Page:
Gary is a business consultant and trainer based in Sydney, Australia but operating internationally. He assists organisations in getting business benefits from I.T . Contact Gary - Mobile: +61 410 923 445, firstname.lastname@example.org, http://eckstein.id.au
Many years ago (I’m starting to sound old!) I worked in luxury hotels. There are many luxury hotels and all offer similar levels of comfort and are priced similarly (although low price usually isn’t a good selling point when it comes to luxury). What really distinguishes the top hotels from the rest is great customer service. The importance of customer service becomes part of the hotels culture as formulated in a Customer Service Strategy and all employees are trained continuously in this key differentiator. A one time slip of service can result in thousands of dollars in lost future revenue and the inverse is also true, where great service can mean attaining a new customer or increased spend by customers. Basing customer service decisions on potential future revenues is a great means of gaining a sustainable competitive advantage over competitors and a good means of understanding what an organization should be doing regarding customer service is to have a Customer Service Strategy. What follows are two examples of customer service that illustrate the importance of every employee being empowered to provide great customer service whilst understanding the potential future value of the customer.
A Customer isn’t worth $1.50 at this hotel
In most countries, no fee is charged by the seller when the customer pays by credit card (Visa, Mastercard, Amex, Diners etc.). The Australian government allows for retailers to charge an amount when people pay by credit card. Although this is favourable for retailers, consumers are against this premium charge.
A while back I attended a convention at a premium hotel. On one of the nights a few of us had dinner at the hotel restaurant. It was a quick dinner and so as we sat down we each ordered a pizza without taking too much notice of the menu. When the bill arrived, and a Visa card was provided for payment the waiter advised that 1½ % premium would be charged for payment. We felt ‘ripped off’ as we’d spent considerable sums of money at the hotel during the convention and now the hotel was trying to take an additional $1.50 off us which, we felt, was totally petty. We mentioned our displeasure to the waiter and he advised that even all service stations charge a premium for use of a credit card which is blatantly incorrect (I always pay for fuel by credit card and have never been charged a credit card premium). I then spoke to the restaurant manager who pointed to a small sign near the POS which noted the additional charge and he also mentioned that at the bottom of the menu was the notice of the additional charge (note however that people pay from their tables therefore don’t see the tiny sign at the POS and many people order by glancing at the menu rather than reading the tiny notice at the bottom of the menu). Was profiteering by $1.50 really in the best interests of the hotel? Shouldn’t the waiter (or the manager) have been empowered to waive the $1.50 in the best interests of future business?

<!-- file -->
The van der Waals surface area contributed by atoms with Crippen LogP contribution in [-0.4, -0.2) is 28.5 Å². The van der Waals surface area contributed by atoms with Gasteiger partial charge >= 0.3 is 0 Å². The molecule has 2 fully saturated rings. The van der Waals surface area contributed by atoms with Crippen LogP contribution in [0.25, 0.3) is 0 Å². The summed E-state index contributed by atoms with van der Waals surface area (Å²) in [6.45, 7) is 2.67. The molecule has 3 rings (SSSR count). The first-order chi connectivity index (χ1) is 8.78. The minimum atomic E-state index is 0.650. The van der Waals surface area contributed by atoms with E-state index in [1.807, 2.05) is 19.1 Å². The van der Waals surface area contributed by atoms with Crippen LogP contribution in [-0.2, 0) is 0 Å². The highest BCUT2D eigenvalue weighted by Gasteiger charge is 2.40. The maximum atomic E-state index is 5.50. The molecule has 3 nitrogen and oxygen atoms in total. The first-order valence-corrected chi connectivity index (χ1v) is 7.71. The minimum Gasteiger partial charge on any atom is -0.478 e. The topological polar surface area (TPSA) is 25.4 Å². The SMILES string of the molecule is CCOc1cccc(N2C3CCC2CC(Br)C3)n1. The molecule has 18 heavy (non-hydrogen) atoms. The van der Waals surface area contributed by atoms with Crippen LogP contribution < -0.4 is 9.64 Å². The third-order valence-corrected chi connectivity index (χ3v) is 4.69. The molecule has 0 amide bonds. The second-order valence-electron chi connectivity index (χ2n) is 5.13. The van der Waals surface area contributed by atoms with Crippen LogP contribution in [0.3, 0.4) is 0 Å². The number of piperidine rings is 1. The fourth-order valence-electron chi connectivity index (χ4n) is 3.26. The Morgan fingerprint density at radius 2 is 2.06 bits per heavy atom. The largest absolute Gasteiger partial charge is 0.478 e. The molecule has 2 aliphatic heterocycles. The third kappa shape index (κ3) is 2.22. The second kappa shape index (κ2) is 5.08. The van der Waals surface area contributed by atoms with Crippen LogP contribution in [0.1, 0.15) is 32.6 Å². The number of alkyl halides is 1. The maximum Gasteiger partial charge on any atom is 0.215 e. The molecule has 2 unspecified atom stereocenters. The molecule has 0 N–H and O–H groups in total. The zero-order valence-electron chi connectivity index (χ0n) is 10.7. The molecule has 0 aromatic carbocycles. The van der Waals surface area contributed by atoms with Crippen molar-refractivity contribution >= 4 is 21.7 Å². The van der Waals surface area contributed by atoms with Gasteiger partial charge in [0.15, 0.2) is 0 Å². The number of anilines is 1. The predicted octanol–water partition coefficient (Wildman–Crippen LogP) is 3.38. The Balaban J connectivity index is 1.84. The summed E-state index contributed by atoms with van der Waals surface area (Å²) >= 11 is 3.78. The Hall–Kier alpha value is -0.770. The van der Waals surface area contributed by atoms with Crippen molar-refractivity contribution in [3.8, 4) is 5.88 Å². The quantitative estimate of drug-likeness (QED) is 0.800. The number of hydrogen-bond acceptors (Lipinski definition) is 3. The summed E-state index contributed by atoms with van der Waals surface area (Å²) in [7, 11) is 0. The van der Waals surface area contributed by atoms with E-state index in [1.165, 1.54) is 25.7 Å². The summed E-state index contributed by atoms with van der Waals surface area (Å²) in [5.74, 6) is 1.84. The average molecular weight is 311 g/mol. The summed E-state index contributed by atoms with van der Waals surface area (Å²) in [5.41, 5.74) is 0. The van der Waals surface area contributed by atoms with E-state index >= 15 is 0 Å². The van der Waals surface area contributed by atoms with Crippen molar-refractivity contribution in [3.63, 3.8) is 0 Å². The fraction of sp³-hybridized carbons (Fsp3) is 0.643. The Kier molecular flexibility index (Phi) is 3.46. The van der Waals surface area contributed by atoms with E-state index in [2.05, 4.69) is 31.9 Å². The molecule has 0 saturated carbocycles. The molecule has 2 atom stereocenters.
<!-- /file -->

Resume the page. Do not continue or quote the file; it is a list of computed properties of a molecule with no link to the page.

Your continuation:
What was interesting is that many people at the convention had many similar gripes about the hotel so there is clearly a large customer service problem.
Retailer’s Time is more important than the Customers.
We recently went to buy a leather lounge sofa. We found one we liked at one of Australia’s biggest furniture, computer and white-goods retailers. I sat down with the salesman and gave him my name, address and so on and he stated that it would cost $65 to deliver. Then however came the deal-breaker … by now I have agreed to purchase the sofa worth over $2000 and am sitting with the salesman, with him already having entered my details into the computer system. He then asks for a required delivery date so I advise that an afternoon on a certain date is preferable. The salesman then says that he can only give a date for delivery and not an approximate time (i.e. the customer has to be available at the delivery address for a whole day). I explained that I cannot be expected to spend a whole day waiting for a sofa to be delivered and that I wouldn’t purchase the sofa if neither a morning nor afternoon for delivery can be agreed. Anyway, the salesman said that I’d have to accept that I’d have to be at my house the whole day for delivery so the sale was lost by the retailer and I’ll be spending my $2000 somewhere else.
Why couldn’t a half-day time slot for delivery be provided by the retailer? Why couldn’t the salesman give a small discount to keep the sale and perhaps then I’d agree to the whole day delivery waiting time (the salesman had the sale and just had to make me feel like I was getting a good deal)? There are so many things that the salesman could have done from a customer service perspective to both get the sale and ensure that I’d feel positive about the purchase. The retailer has lost a customer because they do not value their clients’ time.
A Customer Service Strategy
A person expects far more than ‘just’ a product when they buy something. They are expecting a certain level of service too. Of course, the amount and quality of service expected varies according to customer expectations (e.g. a person spending $150 on a haircut expects better service than having a haircut at a budget hair salon). It is critical that a Customer Service Strategy is formulated and communicated within the organization. Your employees must know what they are empowered to do relating to customer service as well as what customer service expectations are.